Gunfire has erupted in Mali's capital Bamako in a third day of clashes between the military junta and soldiers loyal to the ousted president, prompting residents to flee for cover, witnesses have said.
A Mali security source told Reuters on Wednesday that Malian troops were evacuating buildings to find remaining loyalist fighters, including suspected foreign mercenaries, who had mounted an unsuccessful counter-coup attempt.
"The evacuation is meant to help the work of the soldiers who are in the process of sweeping the city in search of mercenaries that have infiltrated the population," the source said, on the condition of anonymity.
Shooting was heard from the direction of the state broadcaster building, scene of some of the heaviest fighting since Monday but which has remained in the junta's control.
A Reuters witness said firing also broke out in downtown Bamako, where administrative buildings were being evacuated and residents were fleeing on foot and by car.
Residents near the Red Beret's camp said there had been heavy fighting there Tuesday, and that pro-junta troops were over-running the camp.
Anti-junta forces tried to take over the country's state broadcaster and attacked the airport and the junta's main military base on Monday.
Mali's coup leaders who took power over a month ago and ostensibly handed control over to an interim civilian government on April 12, said they control the state broadcaster, the airport and a military base after fending off attacks by opposing forces.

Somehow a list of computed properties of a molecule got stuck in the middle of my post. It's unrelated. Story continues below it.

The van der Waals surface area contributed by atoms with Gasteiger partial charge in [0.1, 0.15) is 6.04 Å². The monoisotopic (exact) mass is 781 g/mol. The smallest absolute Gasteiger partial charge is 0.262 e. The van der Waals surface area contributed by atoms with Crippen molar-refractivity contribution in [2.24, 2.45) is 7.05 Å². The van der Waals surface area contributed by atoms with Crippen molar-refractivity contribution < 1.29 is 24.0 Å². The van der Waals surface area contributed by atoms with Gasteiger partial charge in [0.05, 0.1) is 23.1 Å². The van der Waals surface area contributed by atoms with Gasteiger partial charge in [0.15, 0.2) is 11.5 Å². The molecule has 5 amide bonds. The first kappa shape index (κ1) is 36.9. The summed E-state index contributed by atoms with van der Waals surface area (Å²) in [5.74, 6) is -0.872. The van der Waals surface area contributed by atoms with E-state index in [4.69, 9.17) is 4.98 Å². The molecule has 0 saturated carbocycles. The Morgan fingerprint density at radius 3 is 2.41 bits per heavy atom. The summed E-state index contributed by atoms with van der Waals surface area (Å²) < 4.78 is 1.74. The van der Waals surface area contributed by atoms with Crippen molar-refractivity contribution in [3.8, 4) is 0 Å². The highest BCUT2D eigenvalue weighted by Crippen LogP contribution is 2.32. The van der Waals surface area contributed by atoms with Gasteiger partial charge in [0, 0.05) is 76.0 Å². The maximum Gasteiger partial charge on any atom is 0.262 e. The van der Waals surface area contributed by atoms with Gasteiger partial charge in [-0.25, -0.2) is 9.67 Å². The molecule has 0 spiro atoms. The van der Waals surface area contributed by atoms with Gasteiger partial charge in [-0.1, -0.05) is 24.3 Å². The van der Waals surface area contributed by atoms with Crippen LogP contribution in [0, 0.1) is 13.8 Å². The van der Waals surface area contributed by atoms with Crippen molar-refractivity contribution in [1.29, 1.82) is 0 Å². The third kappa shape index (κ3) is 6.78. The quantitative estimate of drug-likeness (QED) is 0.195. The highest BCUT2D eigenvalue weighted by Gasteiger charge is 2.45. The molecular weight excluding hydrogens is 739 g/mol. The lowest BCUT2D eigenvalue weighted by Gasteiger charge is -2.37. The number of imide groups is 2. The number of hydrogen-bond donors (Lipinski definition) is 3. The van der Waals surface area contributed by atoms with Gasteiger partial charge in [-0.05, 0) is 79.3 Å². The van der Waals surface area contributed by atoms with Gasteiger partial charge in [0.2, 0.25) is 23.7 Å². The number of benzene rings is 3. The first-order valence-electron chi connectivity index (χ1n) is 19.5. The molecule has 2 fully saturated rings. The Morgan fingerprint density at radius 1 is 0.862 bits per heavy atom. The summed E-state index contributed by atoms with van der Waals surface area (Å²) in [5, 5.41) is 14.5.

Coup leader Captain Amadou Sanogo told a private radio station on Monday night that the counter-coup had failed and that his soldiers had captured foreign fighters.
Soldiers loyal to Sanogo, however, appeared on state television early on Tuesday and said the important installations remain in their hands after fighting.
But heavy gunfire across Bamako suggests that the leaders of the March coup don't yet have total control over the capital.
A dozen bodies had been brought to the hospital since the fighting started on Monday evening, said a hospital official, who added those killed in the fighting included both soldiers and civilians.
At least 27 people were killed in the fighting, which died down by Tuesday afternoon when junta soldiers overran the presidential guard barracks in the capital.
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|William A. Cook|
|Timothy V. Gatto|